Mining in the Andes: Complaint and lawsuit filed against Swiss firm Glencore, Switzerland and Peru
Mining projects in Africa, Asia and Latin America often give rise to environmental problems as well as forced displacement and social conflict. In many cases the rights of local populations are ignored in corporations’ pursuit of profit. This was confirmed by a number of case studies analyzed by ECCHR together with its partner organizations from Argentina, Peru, Colombia, Mexico, Bolivia, Germany and Switzerland in a series of workshops.
Water pollution and health problems around Glencore’s Tintaya Antapaccay mine in Peru
The Tintaya Antapaccay copper mine in Peru is one example of this phenomenon. The mine is run by a local subsidiary of the Swiss-based Glencore plc, the world’s biggest mining and commodities trading corporation. The communities living near the mine have for a long time raised concerns about heavy metals polluting the water and associated health problems.
Glencore rejects any responsibility for the harm caused. The Peruvian authorities have made little progress with their investigations on the causes of the pollution and on remedial measures. In 2012 two protesters died when a local demonstration highlighting the situation was brutally quelled by police.
UN complaint on Glencore against Switzerland and Peru
In May 2015 ECCHR – together with affected persons and the organizations Multiwatch from Switzerland and Derechos Humanos sin Fronteras and CooperAcción from Peru – submitted a complaint to the UN Special Rapporteur for the human right to safe drinking water and sanitation and the UN Working Group on human rights and transnational corporations. The alliance is calling on UN experts to examine whether Peru, Switzerland and/or Glencore are violating their obligations under the UN Guiding Principles on Business and Human Rights.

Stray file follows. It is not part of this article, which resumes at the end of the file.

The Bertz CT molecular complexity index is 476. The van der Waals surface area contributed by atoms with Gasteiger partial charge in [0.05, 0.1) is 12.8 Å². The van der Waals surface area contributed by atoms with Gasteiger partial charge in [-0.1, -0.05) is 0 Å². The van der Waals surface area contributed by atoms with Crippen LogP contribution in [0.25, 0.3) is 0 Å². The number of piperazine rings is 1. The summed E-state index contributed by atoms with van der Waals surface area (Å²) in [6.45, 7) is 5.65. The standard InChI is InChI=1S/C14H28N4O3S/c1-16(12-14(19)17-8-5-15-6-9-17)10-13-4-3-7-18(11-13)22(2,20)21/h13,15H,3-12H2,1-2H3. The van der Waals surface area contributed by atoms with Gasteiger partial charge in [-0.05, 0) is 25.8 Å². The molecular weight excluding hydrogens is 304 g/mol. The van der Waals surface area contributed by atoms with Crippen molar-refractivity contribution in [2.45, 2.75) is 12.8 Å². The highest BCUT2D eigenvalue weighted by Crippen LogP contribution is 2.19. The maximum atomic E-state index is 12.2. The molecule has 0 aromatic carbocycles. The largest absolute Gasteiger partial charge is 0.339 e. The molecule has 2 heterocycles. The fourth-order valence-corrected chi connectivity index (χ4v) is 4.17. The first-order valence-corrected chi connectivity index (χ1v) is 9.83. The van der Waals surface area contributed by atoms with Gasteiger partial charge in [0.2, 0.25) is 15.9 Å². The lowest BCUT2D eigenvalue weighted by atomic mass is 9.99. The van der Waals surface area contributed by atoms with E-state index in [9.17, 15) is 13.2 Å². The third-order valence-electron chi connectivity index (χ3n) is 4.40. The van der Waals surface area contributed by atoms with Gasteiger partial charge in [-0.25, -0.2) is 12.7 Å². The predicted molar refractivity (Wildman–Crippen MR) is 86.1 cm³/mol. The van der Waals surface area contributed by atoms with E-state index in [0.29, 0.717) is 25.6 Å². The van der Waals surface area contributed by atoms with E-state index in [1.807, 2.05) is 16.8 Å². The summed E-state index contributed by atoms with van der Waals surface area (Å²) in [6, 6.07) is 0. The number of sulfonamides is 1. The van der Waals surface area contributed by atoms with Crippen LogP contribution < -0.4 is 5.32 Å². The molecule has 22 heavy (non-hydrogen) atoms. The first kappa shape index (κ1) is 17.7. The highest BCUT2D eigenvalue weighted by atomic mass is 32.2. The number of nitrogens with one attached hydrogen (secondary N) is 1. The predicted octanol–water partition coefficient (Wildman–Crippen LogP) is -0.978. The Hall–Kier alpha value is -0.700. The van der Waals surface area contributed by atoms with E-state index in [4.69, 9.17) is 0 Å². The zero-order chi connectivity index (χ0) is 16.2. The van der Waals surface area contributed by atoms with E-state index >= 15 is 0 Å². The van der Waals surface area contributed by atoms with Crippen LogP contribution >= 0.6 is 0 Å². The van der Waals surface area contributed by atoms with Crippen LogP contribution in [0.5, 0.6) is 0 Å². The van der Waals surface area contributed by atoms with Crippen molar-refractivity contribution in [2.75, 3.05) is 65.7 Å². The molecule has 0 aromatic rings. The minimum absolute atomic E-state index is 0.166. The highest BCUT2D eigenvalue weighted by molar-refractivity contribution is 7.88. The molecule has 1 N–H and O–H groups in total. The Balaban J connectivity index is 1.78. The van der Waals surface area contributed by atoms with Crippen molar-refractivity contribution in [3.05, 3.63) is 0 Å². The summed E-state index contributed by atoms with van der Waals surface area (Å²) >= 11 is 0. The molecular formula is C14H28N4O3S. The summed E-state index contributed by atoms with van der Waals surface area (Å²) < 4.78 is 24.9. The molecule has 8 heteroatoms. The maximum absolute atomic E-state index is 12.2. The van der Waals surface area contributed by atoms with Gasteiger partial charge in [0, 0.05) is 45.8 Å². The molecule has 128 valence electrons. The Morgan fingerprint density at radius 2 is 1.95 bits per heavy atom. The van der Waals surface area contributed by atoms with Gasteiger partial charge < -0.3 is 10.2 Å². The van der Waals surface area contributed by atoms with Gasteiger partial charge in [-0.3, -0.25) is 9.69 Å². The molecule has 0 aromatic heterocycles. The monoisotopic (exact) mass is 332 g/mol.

Summary Legal Report: Water pollution in area of Glencore mine in PeruSummary_Glencore_Water contamination_May 2015.pdf (544.3 KiB)
Peru and Switzerland are obliged to prevent corporations from engaging in harmful activities, such as water pollution, in or from their territory. Glencore has a duty to ensure that its business activities do not violate human rights including the rights to water and health.
Switzerland prepared to examine causality of problems near Glencore mine in Peru
Switzerland reacted swiftly to the complaint made to the UN. In June 2015 the Swiss government declared it was prepared to support an international study exploring Glencore’s potential responsibility for the pollution, on the condition that Peruvian authorities did the same. Glencore continues to deny any responsibility for the environmental and health problems around its mine in Peru.
Locals affected by Glencore mine submit constitutional complaint in Peru
As far as ECCHR and its partners can establish, the Peruvian government has to date not responded to the Swiss offer to support a study. A group of local farmers affected by the pollution have now turned to the courts in Peru. Together with the Peruvian organization Instituto de Defensa Legal (IDL) they submitted a constitutional complaint in 2015 that is now pending on appeal before the Corte Superior de Justicia in Cusco.
The claimants are calling on the Peruvian authorities to protect their health and environment. ECCHR is supporting this complaint and in October 2016 submitted an amicus curiae brief to the court on the responsibility borne by Glencore and on the question of how to apply human rights and environmental standards given the kinds of causality issues that are so common in such cases.